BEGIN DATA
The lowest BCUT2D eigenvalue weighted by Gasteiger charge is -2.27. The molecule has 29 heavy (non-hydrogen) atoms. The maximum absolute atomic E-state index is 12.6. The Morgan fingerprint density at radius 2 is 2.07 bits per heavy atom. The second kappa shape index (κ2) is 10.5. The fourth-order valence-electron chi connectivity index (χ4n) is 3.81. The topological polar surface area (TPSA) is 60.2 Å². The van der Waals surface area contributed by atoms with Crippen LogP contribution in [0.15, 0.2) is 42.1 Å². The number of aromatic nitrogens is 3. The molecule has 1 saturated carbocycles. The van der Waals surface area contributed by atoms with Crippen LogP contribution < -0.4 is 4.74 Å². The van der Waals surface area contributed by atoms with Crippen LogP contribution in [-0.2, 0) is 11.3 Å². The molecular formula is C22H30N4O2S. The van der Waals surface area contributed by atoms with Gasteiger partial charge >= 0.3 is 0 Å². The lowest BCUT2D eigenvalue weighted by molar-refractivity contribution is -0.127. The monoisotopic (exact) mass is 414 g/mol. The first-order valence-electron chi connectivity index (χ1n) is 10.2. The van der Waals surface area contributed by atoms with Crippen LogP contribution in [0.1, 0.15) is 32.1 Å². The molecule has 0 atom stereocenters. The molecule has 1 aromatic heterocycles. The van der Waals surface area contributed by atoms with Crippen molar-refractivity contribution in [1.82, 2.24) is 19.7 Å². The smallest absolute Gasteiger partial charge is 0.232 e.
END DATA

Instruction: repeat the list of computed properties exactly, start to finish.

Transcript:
The lowest BCUT2D eigenvalue weighted by Gasteiger charge is -2.27. The molecule has 29 heavy (non-hydrogen) atoms. The maximum absolute atomic E-state index is 12.6. The Morgan fingerprint density at radius 2 is 2.07 bits per heavy atom. The second kappa shape index (κ2) is 10.5. The fourth-order valence-electron chi connectivity index (χ4n) is 3.81. The topological polar surface area (TPSA) is 60.2 Å². The van der Waals surface area contributed by atoms with Crippen LogP contribution in [0.15, 0.2) is 42.1 Å². The number of aromatic nitrogens is 3. The molecule has 1 saturated carbocycles. The van der Waals surface area contributed by atoms with Crippen LogP contribution < -0.4 is 4.74 Å². The van der Waals surface area contributed by atoms with Crippen LogP contribution in [-0.2, 0) is 11.3 Å². The molecular formula is C22H30N4O2S. The van der Waals surface area contributed by atoms with Gasteiger partial charge >= 0.3 is 0 Å². The lowest BCUT2D eigenvalue weighted by molar-refractivity contribution is -0.127. The monoisotopic (exact) mass is 414 g/mol. The first-order valence-electron chi connectivity index (χ1n) is 10.2. The van der Waals surface area contributed by atoms with Crippen LogP contribution in [0.1, 0.15) is 32.1 Å². The molecule has 0 atom stereocenters. The molecule has 1 aromatic heterocycles. The van der Waals surface area contributed by atoms with Crippen molar-refractivity contribution in [1.82, 2.24) is 19.7 Å². The smallest absolute Gasteiger partial charge is 0.232 e.